One Nation, Under God?: Religion shouldn’t determine the president

By on February 10, 2016
Student Opinion

By Zachary Conatser–

What makes a president effective? Is it the hair? No. Charming smile and easy eyes? No. The way they move and carry themselves, or even the clothes they wear? No, of course not.

What about religion? Does each president have to be Christian? Having a religious affiliation isn’t a requirement to become president, and a president doesn’t have to worship any particular God in order to be effective. So why all the pressure to be affiliated to something the masses prefer? Bernie Sanders may just be the one to finally break through that boundary.

Sanders said he’s culturally Jewish, that he grew up Jewish, yet he doesn’t consider himself affiliated with any organized religion. Influenced by horrors committed by the Nazis in World War Two against Jewish people, political action and duty grabbed hold of the reins on Sanders’ life, and hasn’t let go.

“I believe that Bernie has the right not to identify with any organized religion because everyone has their freedom of religion,” communication major John Paul said. “It doesn’t mean he can’t lead the country.”  

So why is this such a big deal? To sane, open minded people, it’s really not. Sanders was questioned about his faith on the Jimmy Kimmel show and his answer was priceless: “I am who I am, and what I believe in and what my spirituality is about, is that we’re all in this together. That I think it is not a good thing to believe that as human beings we can turn our backs on the suffering of other people.”

Being agnostic or atheist is looked down upon and judged by some as Islam, a religion of peace. Why is that? It’s because fearing something is much easier than understanding it. If it’s one’s freedom to be Christian, than it’s another’s freedom to not practice any religion at all without being criticized for it. It seems highly unlikely for a person of the Islamic faith to ever be elected president, just for the sole purpose of being Muslim. There are even some who criticize President Barack Obama for secretly being a Muslim, even though he is a self-proclaimed Christian. Even if he was Muslim, what would be wrong with that? It wouldn’t impede on his ability to perform as our commander-in-chief, but it would definitely “offend” those who are prejudiced of any religion other than their own.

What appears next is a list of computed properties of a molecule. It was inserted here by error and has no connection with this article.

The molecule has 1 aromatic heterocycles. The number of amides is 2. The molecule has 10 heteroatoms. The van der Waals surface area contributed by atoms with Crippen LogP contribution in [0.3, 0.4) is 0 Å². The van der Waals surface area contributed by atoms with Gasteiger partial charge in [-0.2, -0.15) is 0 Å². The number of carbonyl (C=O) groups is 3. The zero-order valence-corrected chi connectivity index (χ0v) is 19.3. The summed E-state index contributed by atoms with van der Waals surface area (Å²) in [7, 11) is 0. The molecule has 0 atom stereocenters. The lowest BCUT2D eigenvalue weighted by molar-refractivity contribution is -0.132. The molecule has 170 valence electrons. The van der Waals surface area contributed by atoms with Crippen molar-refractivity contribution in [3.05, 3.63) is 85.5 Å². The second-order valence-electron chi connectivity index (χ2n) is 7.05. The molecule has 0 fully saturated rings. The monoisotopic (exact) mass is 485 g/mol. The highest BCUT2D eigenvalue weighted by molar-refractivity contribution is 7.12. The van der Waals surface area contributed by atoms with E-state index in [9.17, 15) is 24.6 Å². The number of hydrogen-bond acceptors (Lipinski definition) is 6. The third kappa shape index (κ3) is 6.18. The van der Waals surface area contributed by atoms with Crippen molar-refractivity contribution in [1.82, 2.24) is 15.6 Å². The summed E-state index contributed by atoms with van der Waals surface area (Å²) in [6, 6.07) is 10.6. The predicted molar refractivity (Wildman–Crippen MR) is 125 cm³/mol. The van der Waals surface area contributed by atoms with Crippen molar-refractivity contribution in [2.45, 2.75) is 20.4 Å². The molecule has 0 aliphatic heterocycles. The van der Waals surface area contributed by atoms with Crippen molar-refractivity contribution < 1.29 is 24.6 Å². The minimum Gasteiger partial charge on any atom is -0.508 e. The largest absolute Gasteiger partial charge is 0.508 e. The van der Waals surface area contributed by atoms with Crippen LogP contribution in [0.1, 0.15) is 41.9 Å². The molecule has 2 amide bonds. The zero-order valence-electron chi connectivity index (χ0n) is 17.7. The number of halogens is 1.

Some could foresee potential smearing campaign ads being developed by the opposition in the near future. There may even be a few red hammers and sickles, and several not so subtle comparisons to Stalin, the Communist leader who was atheist. Republican nominees are lucid enough that this crazy idea doesn’t seem so far fetched, and they’ll stop at nothing to paint a picture of something a good portion of their voters fear; a tremendously educated, religiously irrelevant, democratic socialist.

What makes a good president is the ability to take action, lead and to ensure a better America for all the people. We don’t live in a theocracy, but in a democracy, where we have a separation of church and state. The three branches of government don’t look to any god for answers on what to legislate next. Sanders will be the first to sweep one’s personal religious beliefs under the rug as a non-issue. A vote should be cast for the candidate you think is going to do the best for this country, not whichever god he or she may believe in.

About Zachary Conatser

2 Comments

  1. StupidAtheist.com

    February 10, 2016 at 4:07 pm

    At the very least we should be honest enough to make it “under gods” or better still perhaps: “one nation, with some under gods”…

    • Zachary Conatser

      February 12, 2016 at 12:13 pm

      I agree. It’s the epitome of hipocracy.

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